He graduated “in theory”

He graduated “in theory”: Enhancing ones resume is not a good idea, especially if you’re only 24 years old and your job is at NASA and you think you need to “control the message” better among science reporters.

Quote from the NY Times:

George C. Deutsch, the young presidential appointee at NASA who told public affairs workers to limit reporters’ access to a top climate scientist and told a Web designer to add the word “theory” at every mention of the Big Bang, resigned yesterday, agency officials said.

Not to get picky, but isn’t the “Big Bang” a theory? It makes sense to me and I assume it is correct, but has it moved from theory to “fact” while I wasn’t watching? Sorry, but I’ve become a skeptic about these things ever since I learned a low-fat diet isn’t necessarily more healthy than a regular diet.

3 thoughts on “He graduated “in theory”

  1. Yes it’s the Big Bang theory. The problem is the difference between the public and scientific understandings of the word “theory.” To a lay person, a “theory” often means something shaky or unsettled, a conjecture. “That’s just a theory,” means no one knows for sure, and you probably shouldn’t believe it. To a scientist, “theory” follows instead the first definition fr American Heritage: “A set of statements or principles devised to explain a group of facts or phenomena, especially one that has been repeatedly tested or is widely accepted and can be used to make predictions about natural phenomena.” So when scientists say Big Bang “theory” they’re explaining what happened. And when politicians add the word “theory” at the end of the phrase “Big Bang,” they’re suggesting you should thing “conjecture.” Cyncial? Perhaps. I’ve been accused of that before.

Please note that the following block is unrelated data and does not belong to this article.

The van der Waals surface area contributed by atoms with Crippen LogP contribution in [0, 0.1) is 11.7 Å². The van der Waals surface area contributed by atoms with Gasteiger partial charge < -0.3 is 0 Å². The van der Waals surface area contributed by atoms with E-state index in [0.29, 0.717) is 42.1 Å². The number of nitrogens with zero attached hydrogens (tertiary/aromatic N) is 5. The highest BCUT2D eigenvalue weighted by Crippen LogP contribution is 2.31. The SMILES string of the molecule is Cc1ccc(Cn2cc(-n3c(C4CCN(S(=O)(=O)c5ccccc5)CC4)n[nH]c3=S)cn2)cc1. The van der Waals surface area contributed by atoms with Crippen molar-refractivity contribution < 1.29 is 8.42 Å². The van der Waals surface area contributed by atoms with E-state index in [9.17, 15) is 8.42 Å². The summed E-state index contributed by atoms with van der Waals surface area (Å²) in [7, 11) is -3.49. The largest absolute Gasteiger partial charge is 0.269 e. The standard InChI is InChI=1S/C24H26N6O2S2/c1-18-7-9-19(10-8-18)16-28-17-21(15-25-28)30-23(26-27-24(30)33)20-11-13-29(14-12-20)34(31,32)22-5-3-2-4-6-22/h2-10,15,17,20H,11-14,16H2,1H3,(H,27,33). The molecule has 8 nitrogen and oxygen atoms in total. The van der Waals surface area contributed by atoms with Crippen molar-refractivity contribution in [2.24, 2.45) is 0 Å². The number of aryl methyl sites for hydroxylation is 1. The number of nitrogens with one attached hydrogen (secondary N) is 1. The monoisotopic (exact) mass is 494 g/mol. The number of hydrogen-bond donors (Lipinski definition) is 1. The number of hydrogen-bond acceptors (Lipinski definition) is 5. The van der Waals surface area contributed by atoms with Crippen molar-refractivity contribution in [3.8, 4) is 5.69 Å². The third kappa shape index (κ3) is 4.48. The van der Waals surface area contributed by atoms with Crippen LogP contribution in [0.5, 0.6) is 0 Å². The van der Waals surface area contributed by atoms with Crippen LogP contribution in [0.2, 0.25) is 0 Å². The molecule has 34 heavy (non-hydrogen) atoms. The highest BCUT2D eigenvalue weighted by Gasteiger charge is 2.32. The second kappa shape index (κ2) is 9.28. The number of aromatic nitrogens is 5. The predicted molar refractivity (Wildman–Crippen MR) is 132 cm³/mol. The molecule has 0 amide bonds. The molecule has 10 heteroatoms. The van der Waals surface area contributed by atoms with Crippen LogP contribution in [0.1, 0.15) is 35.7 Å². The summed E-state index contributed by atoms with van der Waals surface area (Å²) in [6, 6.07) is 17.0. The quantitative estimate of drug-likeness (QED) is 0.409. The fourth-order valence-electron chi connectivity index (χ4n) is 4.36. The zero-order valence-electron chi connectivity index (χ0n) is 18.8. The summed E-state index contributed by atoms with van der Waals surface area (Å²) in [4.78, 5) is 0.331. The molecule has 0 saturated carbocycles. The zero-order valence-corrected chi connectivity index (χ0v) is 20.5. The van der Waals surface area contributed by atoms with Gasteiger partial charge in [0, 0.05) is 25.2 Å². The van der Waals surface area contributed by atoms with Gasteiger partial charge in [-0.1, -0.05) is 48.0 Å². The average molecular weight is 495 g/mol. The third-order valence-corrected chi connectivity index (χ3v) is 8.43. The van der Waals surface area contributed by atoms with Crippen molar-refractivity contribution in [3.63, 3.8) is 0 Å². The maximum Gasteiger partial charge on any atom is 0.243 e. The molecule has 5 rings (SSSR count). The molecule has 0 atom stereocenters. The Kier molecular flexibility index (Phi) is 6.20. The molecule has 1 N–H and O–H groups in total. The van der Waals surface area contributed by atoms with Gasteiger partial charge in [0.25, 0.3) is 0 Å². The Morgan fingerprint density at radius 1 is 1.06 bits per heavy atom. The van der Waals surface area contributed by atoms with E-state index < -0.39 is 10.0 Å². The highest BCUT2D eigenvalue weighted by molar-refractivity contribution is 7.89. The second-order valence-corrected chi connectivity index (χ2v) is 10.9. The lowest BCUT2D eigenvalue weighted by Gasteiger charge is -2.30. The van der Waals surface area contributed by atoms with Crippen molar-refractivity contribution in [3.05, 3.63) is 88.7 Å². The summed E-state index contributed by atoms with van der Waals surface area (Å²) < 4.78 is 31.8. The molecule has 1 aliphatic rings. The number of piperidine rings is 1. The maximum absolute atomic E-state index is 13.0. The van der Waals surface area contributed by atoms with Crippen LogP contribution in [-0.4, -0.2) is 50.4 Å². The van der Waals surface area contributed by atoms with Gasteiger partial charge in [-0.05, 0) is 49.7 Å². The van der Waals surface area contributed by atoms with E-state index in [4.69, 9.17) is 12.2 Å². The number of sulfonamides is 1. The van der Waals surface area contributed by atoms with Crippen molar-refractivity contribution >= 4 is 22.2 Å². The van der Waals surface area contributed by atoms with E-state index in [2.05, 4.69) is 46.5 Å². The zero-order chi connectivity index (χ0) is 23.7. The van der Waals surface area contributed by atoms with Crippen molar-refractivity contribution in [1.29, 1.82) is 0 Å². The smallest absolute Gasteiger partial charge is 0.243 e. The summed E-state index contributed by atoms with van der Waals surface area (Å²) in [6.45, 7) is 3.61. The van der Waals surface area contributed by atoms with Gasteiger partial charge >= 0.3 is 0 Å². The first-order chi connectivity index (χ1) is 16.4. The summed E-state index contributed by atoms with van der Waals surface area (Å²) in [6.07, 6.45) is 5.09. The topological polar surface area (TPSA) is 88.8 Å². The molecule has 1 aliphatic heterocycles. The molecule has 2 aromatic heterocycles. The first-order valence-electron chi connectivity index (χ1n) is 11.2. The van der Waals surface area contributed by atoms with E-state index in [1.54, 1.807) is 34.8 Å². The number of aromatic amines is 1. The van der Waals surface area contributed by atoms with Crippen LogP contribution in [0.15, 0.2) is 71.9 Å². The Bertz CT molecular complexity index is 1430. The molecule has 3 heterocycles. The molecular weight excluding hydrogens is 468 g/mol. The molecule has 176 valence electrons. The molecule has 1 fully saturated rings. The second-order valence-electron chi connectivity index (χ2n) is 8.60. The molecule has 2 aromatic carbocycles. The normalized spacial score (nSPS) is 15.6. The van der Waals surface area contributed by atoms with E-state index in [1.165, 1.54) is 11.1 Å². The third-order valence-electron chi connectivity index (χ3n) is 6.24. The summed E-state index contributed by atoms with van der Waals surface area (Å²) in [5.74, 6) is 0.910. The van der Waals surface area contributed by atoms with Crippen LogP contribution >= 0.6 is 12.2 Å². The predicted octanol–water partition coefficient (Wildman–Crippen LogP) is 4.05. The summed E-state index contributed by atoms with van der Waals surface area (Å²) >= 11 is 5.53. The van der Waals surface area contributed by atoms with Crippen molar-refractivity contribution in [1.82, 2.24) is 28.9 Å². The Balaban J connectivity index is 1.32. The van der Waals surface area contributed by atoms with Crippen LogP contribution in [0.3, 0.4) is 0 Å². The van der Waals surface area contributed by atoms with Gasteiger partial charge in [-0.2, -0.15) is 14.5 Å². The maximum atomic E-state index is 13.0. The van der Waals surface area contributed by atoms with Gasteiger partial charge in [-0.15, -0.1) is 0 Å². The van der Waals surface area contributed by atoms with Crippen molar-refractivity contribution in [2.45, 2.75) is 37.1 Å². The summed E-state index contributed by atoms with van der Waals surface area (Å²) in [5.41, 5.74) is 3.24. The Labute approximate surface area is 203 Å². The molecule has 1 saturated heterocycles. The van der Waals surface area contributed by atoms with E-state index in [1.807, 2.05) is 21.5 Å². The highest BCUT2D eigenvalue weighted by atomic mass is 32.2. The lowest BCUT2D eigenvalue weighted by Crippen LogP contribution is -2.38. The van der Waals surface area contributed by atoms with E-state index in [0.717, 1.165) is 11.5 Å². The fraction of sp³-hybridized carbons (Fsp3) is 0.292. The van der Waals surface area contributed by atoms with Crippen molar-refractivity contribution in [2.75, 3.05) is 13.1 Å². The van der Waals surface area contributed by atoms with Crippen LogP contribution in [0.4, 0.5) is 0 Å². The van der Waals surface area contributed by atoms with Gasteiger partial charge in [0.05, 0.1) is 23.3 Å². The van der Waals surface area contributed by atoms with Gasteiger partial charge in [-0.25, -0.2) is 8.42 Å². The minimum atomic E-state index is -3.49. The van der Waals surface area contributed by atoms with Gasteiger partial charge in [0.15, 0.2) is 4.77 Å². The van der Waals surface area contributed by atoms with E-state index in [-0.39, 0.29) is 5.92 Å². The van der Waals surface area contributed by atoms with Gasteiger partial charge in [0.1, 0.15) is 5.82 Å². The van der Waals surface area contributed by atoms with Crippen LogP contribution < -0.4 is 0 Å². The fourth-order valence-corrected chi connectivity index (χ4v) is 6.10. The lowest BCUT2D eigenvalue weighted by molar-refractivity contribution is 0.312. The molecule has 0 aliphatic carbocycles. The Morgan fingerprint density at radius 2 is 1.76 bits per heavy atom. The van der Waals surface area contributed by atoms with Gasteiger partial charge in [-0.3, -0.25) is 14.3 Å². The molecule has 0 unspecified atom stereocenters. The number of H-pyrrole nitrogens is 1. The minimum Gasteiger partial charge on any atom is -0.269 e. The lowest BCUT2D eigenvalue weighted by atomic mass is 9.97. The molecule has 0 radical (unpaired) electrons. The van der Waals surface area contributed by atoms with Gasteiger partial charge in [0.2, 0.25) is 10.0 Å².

2. Evolution is also a theory. For that matter, democracy could be considered a theory of government.

  3. Don’t forget music “theory.” I always liked that–sounds like no one really knows for sure. I’ve heard some musicians that sounded like that was the case, too.

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